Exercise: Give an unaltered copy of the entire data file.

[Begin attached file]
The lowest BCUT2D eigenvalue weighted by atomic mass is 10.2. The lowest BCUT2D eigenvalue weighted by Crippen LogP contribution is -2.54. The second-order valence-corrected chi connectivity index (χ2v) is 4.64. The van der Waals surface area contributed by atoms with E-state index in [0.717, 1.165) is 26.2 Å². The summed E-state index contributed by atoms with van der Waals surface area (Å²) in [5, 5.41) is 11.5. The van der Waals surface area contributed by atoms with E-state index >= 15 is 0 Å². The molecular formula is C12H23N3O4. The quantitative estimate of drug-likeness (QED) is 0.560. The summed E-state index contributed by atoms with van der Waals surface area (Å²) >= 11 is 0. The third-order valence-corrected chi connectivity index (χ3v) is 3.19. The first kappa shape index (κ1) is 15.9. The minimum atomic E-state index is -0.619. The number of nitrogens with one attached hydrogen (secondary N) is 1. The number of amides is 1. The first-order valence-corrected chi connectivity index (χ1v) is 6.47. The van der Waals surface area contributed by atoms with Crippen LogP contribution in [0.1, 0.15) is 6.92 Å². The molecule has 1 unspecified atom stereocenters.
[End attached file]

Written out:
The lowest BCUT2D eigenvalue weighted by atomic mass is 10.2. The lowest BCUT2D eigenvalue weighted by Crippen LogP contribution is -2.54. The second-order valence-corrected chi connectivity index (χ2v) is 4.64. The van der Waals surface area contributed by atoms with E-state index in [0.717, 1.165) is 26.2 Å². The summed E-state index contributed by atoms with van der Waals surface area (Å²) in [5, 5.41) is 11.5. The van der Waals surface area contributed by atoms with E-state index >= 15 is 0 Å². The molecular formula is C12H23N3O4. The quantitative estimate of drug-likeness (QED) is 0.560. The summed E-state index contributed by atoms with van der Waals surface area (Å²) >= 11 is 0. The third-order valence-corrected chi connectivity index (χ3v) is 3.19. The first kappa shape index (κ1) is 15.9. The minimum atomic E-state index is -0.619. The number of nitrogens with one attached hydrogen (secondary N) is 1. The number of amides is 1. The first-order valence-corrected chi connectivity index (χ1v) is 6.47. The van der Waals surface area contributed by atoms with Crippen LogP contribution in [0.1, 0.15) is 6.92 Å². The molecule has 1 unspecified atom stereocenters.